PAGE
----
Georgio’s Fine Food & Spirits

by Tallahassee Table

With so many new restaurants popping up in Tallahassee, it’s easy to overlook the city’s dining institutions. But there are plenty of venerable, tried-and-true choices still worth their turn in the spotlight. Georgio’s Fine Food & Spirits on Apalachee Parkway is one of them.

Its continued appeal is largely due to the man at the helm — owner  Georgio Koikos, who has been in the restaurant business 50 years. When you’ve been successful this long, you have to be doing something right. And Koikos, 82, has been doing many things right since he left his home in Athens, Greece in 1966 and came to Tallahassee.

If Koikos is in the house, and he usually is, expect him to visit your table during your meal to say hello. You might say that Georgio’s has an “old-school” approach to fine dining, with a focus on quality, exemplary service and attention to detail. The restaurant “stays true to its roots,” said Leni Spears, the general manager and Georgio’s daughter.

The setting
When Koikos got to Tallahassee in the mid-60s, he worked at his brother JImmy’s restaurant. Within a few years, he opened his own place, Spartan Restaurant & Caucus Rooms, at the Duval Hotel. Some might also remember the Brothers Three, owned by Georgio and siblings Jimmy and Pete.

Koikos opened Georgio’s in the Carriage Gate shopping center on Thomasville Road in 1994, but closed it in 2013. In the meantime, Georgio and wife Karen Koikos had opened a second restaurant called Torreya Grill on Apalachee Parkway in 2002. The name was later changed to Georgio’s, too.

On a recent visit to the restaurant, our party of eight was seated in one of the restaurant’s two semi-private rooms, a comfortable space that lent itself to easy conversation. Georgio’s also has two private rooms and a covered veranda. The main dining room is filled with large, intimate booths.

Some might term the decor at the Apalachee location as comfortable, if dated, with flowered upholstery cushions, dark wood interior and black-and-white photos. But you’ll find fans who wouldn’t change a thing.

Dig In
Just about everything at Georgio’s is made in-house, from dressings to desserts. Chef Grant Beane has been preparing steaks, seafood, Mediterranean and Greek classics for more than 20 years. Italian baker Steve Cucinella makes the bread. No shortcuts, Spears said.

The extensive menu covers a lot of territory, much of it melding Gulf seafood with Greek flavors. So many tempting dishes, starting with choices like escargot, stone crab claws (in season) grouper cheeks or Greek-style tenderloin tips.

For a bit of theater, we ordered an appetizer of saganaki from the list of chef’s specials. Kasseri cheese was flambéed at the table with a splash of brandy, sparking the requisite oohs and aahs. A squirt of lemon juice extinguises the flame and adds a bright citrusy flavor. The warm cheese is then easy to slather over the accompanying grilled pita.

We also shared a generous Greek platter with eggplant moussaka, spanakopita (spinach pie) and dolmathes — ground beef, rice and spices wrapped in grape leaves and finished with a lemony sauce. It was all served with a Greek salad, rice and carrots.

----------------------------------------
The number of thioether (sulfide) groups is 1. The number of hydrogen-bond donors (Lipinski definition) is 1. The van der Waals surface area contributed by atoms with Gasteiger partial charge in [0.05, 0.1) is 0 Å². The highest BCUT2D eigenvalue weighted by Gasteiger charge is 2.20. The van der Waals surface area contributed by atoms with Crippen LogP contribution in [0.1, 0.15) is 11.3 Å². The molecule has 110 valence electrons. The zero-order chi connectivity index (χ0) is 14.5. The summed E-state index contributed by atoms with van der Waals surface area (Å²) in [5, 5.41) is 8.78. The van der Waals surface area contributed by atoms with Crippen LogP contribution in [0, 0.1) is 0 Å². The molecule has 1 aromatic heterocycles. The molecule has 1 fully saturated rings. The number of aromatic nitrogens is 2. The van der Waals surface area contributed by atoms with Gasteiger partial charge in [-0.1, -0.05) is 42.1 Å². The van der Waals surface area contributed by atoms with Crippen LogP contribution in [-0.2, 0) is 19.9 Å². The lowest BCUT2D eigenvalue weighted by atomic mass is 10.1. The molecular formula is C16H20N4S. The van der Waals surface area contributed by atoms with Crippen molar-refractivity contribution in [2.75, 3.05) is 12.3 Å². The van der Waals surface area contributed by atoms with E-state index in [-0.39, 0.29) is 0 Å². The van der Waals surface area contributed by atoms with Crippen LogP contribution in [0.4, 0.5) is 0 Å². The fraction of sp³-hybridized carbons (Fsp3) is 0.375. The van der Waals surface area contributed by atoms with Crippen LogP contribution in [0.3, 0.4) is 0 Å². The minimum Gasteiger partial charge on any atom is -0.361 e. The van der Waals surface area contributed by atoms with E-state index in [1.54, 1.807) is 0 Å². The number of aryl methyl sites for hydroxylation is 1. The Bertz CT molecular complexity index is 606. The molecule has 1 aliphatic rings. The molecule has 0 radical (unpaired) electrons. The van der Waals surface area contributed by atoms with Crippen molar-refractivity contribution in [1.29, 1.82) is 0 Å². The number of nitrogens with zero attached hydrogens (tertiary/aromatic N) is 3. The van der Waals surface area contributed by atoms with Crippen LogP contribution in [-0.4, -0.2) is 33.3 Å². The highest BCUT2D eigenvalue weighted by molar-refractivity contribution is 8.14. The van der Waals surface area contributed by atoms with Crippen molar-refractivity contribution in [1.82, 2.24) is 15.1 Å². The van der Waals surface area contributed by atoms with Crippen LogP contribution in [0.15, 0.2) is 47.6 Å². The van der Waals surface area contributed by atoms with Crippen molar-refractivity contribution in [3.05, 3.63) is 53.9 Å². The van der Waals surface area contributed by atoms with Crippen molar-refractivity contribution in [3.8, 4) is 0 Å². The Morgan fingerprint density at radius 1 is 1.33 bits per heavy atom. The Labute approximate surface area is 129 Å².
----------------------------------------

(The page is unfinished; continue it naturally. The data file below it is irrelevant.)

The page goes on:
Entrees come with soup or a house salad. My traditional Greek avgolemono soup, an egg-based rendition, was rich and creamy with chicken and a bit of lime — homey. You can pay an extra $3 and upgrade to a specialty soup like a seafood bouillabaisse.

We did pay $3 for a salad upgrade. Our refreshing array of greens was topped with roasted pecans, sliced strawberries, cucumber and feta, drizzled with a perky balsamic vinaigrette.

Georgio’s is known for its seafood, like black grouper prepared Greek style with lots of olive oil and lemon, or snapper garnished with jumbo shrimp and a cilantro lime sauce.

Fishermen rave that fried grouper throats are a delicacy, one I’ve never had, so they were a must-try at Georgio’s. You have to work a little to dig out the meat but it was rich and juicy. Snapper throats are also available. The dishes come with golden brown hush puppies, Brussels sprouts, rice and carrots.

Georgio’s also specializes in hand-cut steaks and lamb, both winners at our table. The New York strip was grilled perfectly to medium rare, crusted with cracked peppercorns while the ultra tender garlic-stuffed filet mignon was served atop sweet red onion confit.

If you’re looking for a lighter, less-expensive dish, try a pita topped with beef tips, chicken or, our choice, a generous amount of fried shrimp, light and crisp, festooned with lettuce, tomato, feta and tzatziki sauce.

Desserts include sinfully rich orange chocolate torte (with grand marnier), baklava cheesecake, with layers of the airy puff pastry, lots of pecans and cinnamon and a special of frozen Bavarian chocolate mousse with mascarpone Greek yogurt cream, served in a hard chocolate bowl and with a garnish of strawberry coulis. A sweet ending indeed.

There’s a lengthy wine and beer list but we decided on cocktails, including a delightful gin blossom and a summery strawberry Sangria, one of the best we’ve had, brimming with fresh mint grown at the restaurant.

Excellent. Commitment is a trait Georgio has passed on to his daughter, Leni .Our server,Torrey, clearly knew his stuff, easily managing our party of eight with efficiency and charm. If he didn’t know something he found out.

Starters $8 to $14; salads $12 to $14; entrees $21 to $48; sandwiches $12 to $14; sides $3 to $8; kids’ meals $7 to $12; desserts $6.50-$8.

Bottom Line
Georgio’s is often considered a special-occasion restaurant. It’s not cheap, but it does offer special qualities — and generous portions — if you want a fine meal with excellent service.

Tallahassee Table Rating
Worth a Drive

When you go …
Georgio’s Fine Food & Spirits
2971 Apalachee Pkwy., Tallahassee

4 to 10 p.m. Monday to Saturday.






You may also like

Leave a Comment